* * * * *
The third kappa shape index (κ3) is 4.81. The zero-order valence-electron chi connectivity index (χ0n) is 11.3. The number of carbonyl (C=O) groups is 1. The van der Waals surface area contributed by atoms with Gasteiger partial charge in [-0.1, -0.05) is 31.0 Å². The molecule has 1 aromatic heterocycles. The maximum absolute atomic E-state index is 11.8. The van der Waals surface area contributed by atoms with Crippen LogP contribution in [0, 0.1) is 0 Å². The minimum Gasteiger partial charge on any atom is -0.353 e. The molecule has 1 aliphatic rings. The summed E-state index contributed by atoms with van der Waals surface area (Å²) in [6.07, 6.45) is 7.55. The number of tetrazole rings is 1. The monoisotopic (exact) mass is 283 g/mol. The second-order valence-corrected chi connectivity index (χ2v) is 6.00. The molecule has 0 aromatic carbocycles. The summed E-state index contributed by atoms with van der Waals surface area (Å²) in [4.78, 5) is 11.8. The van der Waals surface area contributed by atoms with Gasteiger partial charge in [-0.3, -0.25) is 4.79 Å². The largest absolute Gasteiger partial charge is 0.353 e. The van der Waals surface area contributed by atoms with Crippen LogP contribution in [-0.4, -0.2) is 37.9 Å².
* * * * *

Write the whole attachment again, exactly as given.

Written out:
The third kappa shape index (κ3) is 4.81. The zero-order valence-electron chi connectivity index (χ0n) is 11.3. The number of carbonyl (C=O) groups is 1. The van der Waals surface area contributed by atoms with Gasteiger partial charge in [-0.1, -0.05) is 31.0 Å². The molecule has 1 aromatic heterocycles. The maximum absolute atomic E-state index is 11.8. The van der Waals surface area contributed by atoms with Crippen LogP contribution in [0, 0.1) is 0 Å². The minimum Gasteiger partial charge on any atom is -0.353 e. The molecule has 1 aliphatic rings. The summed E-state index contributed by atoms with van der Waals surface area (Å²) in [6.07, 6.45) is 7.55. The number of tetrazole rings is 1. The monoisotopic (exact) mass is 283 g/mol. The second-order valence-corrected chi connectivity index (χ2v) is 6.00. The molecule has 0 aromatic carbocycles. The summed E-state index contributed by atoms with van der Waals surface area (Å²) in [4.78, 5) is 11.8. The van der Waals surface area contributed by atoms with Gasteiger partial charge in [-0.3, -0.25) is 4.79 Å². The largest absolute Gasteiger partial charge is 0.353 e. The van der Waals surface area contributed by atoms with Crippen LogP contribution in [-0.4, -0.2) is 37.9 Å².